President Hunter R. Rawlings III has approved the preliminary recommendations for prospective changes to Slope Day submitted by the Slope Day Steering Committee. In a letter to Dean of Student Kent L. Hubbell ’69, Rawlings approved the main recommendation, which was to prohibit hard alcohol and bottles on the slope, including glass, breakable, and unlabeled containers. According to Hubbell, support for the idea was almost unanimous, and there was discussion about methods for limiting soft alcohol as well.
“The University wants to see Slope Day as a great celebration. It is certainly not desirous to have a situation where students are endangering themselves,” said Henrik N. Dullea ’61, vice president for University relations.
“The ban on hard alcohol is the biggest thing that students will have to give up,” said Uzo Asonye ’02, Student Assembly (S.A.) president and member of the Slope Day Steering Committee.
Rawlings also endorsed the proposition of returning to the “great feast.” The event, which was a part of Slope Day in the late 1970s, was a barbecue and involved the distribution of alcohol. However, Cornell Dining would staff such an event this year and would not distribute alcohol, according to Hubbell.
“We would really like to keep this a ‘bring-your-own-beverage’ event,” Hubbell said, referring to the majority opinion of the committee.
One major issue still uncertain is how the committee will address the possibility that students will turn to pre-parties at fraternities and sororities to consume more alcohol.
“We do need to make sure that students drink safely everywhere on campus,” Hubbell said.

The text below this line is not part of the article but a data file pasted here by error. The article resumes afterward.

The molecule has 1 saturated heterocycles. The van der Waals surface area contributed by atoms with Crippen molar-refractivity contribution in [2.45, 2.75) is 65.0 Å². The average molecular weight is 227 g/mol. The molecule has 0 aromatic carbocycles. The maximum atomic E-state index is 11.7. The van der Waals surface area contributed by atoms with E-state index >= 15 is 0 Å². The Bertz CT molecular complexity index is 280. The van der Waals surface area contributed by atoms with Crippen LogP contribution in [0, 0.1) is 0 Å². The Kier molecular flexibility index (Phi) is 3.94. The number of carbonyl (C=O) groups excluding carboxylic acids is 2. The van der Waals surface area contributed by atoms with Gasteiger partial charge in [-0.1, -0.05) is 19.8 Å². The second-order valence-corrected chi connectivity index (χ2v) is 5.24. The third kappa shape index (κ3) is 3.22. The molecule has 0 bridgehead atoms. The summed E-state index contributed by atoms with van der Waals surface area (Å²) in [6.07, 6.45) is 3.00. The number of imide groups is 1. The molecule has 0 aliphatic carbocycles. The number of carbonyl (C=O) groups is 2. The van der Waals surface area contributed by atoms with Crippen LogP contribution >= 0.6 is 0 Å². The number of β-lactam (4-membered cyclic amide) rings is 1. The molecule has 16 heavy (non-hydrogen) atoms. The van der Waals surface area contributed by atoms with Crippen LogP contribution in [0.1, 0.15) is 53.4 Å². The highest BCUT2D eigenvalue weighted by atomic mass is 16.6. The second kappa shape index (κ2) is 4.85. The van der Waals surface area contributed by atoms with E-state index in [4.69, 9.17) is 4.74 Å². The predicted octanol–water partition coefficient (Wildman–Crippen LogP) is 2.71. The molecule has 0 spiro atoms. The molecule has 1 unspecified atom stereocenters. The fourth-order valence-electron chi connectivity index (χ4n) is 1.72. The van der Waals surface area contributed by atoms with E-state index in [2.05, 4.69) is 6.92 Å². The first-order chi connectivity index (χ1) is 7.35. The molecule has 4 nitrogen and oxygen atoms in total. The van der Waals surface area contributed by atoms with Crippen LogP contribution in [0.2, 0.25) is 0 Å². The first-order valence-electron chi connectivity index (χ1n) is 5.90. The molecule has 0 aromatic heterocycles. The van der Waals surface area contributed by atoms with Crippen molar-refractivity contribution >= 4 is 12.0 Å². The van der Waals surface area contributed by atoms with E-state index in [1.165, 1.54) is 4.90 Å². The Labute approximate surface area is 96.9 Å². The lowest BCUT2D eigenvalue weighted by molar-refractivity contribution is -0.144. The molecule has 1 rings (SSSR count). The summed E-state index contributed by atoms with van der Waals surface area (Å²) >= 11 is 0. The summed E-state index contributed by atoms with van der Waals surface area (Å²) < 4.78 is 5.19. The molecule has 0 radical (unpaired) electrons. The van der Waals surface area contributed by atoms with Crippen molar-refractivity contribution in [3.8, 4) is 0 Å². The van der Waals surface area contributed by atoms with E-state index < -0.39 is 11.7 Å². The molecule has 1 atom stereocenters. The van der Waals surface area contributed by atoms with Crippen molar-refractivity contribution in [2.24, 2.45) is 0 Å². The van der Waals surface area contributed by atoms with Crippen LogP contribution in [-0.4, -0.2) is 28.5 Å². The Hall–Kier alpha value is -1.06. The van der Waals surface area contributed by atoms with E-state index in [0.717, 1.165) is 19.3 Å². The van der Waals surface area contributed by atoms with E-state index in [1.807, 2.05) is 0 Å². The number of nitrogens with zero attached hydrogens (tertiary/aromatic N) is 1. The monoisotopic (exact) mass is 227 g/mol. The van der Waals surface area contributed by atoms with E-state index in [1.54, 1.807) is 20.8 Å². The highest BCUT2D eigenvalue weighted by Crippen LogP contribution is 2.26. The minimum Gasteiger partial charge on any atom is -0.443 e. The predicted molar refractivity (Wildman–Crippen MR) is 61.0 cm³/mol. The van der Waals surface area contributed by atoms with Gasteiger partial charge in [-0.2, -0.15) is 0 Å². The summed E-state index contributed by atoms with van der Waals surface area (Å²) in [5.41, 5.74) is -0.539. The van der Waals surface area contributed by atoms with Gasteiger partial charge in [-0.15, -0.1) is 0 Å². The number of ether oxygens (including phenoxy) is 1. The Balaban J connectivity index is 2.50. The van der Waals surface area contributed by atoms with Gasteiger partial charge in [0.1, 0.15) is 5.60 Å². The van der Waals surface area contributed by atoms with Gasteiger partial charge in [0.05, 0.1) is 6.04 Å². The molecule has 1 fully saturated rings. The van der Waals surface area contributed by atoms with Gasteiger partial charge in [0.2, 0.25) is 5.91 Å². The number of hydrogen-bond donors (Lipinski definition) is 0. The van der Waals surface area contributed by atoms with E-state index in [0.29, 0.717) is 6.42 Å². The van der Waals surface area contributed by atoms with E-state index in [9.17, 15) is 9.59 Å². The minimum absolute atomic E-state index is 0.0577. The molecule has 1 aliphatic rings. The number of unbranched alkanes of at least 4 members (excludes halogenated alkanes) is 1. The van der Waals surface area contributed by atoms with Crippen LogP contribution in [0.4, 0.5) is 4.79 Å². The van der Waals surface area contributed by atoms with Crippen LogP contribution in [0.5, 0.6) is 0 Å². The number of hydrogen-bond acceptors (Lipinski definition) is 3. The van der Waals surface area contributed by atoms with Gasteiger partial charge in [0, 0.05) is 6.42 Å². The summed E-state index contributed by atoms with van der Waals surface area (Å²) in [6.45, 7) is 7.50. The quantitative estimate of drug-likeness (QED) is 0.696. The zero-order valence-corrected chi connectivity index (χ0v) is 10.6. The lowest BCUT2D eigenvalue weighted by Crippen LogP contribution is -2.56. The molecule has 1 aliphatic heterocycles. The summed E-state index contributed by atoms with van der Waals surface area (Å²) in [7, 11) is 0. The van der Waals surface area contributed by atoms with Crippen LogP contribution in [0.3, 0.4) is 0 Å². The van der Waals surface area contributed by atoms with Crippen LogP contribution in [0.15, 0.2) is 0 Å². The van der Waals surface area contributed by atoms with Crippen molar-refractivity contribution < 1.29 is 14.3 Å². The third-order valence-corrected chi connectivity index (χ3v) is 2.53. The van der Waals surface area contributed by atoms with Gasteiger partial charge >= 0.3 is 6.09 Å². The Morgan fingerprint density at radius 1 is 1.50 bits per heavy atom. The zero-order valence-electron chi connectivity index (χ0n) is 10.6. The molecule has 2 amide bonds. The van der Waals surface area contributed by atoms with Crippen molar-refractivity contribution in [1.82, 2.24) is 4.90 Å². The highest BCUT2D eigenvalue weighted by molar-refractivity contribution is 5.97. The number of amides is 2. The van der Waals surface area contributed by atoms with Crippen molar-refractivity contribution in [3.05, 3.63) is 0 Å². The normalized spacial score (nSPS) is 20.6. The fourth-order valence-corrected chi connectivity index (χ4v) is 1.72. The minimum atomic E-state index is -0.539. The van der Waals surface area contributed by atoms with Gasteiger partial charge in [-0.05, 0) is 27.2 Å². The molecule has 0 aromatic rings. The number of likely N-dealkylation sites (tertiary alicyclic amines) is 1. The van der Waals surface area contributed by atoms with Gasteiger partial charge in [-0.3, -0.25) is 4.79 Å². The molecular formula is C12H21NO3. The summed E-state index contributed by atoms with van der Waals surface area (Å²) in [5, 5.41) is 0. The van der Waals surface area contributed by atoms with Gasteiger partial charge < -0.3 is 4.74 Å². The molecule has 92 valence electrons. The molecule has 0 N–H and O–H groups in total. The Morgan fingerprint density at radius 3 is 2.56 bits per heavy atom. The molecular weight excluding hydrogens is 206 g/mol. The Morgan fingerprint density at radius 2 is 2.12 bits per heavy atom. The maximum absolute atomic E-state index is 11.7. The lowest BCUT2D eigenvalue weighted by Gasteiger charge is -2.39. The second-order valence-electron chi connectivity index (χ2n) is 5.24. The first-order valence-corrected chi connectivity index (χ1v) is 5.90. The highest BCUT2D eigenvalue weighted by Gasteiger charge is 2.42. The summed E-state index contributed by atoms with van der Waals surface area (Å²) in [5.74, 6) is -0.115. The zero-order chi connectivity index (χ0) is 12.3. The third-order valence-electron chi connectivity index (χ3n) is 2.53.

One alternative suggested was to provide limited catering to fraternity and sorority parties to reduce the amount of alcohol consumed by students.
A third recommendation was a provision to allow a disc jockey to play music on the slope, most likely during the afternoon hours. The S.A. has expressed interest in sponsoring a D.J., according to Asonye, but budget constraints may prevent the S.A. from doing so.
However, there were some suggestions made by the committee that were not met with enthusiasm, such as fencing in the slope and providing check points. Fencing the slope in would “change the nature of sponsorship of the event from the students to the University,” Rawlings stated in the letter.
“I’m happy that it looks like we’re going to get rid of the fence and the check points,” said Asonye. He attributed the opposition to the fence to the students who voiced their opinions in two open forums hosted by the steering committee earlier this month.
Steering committee members have not completely abandoned the idea. However, they have suggested enlisting more police and volunteer staff at key entry points to the slope to enforce rules and handle any problems that may arise.
The committee discussed the possibility of tents at main entries that would limit the flow of people into the area.
Rawlings also asked that the committee consider the timing of the events on the last day of classes. Committee members have suggested sponsoring class celebrations as alternatives to drinking on the slope. Two proposals included holding a senior class party where alcohol would be provided, or hosting a breakfast for freshman to celebrate their last week on North Campus.
The Slope Day Steering Committee plans to meet next week to deliberate on what final recommendations it will make to address these changes and other unresolved issues.
Rawlings also encouraged the committee to “continue its deliberations concerning the type and amount of alcohol that will be permitted on the slope to be sure that all that is reasonable is being done to make this event as safe as possible.”
“We’re trying to get feedback, and we’re trying to make it safer, so hopefully everything will work out,” said Asonye.
Archived article by Mackenzie Damon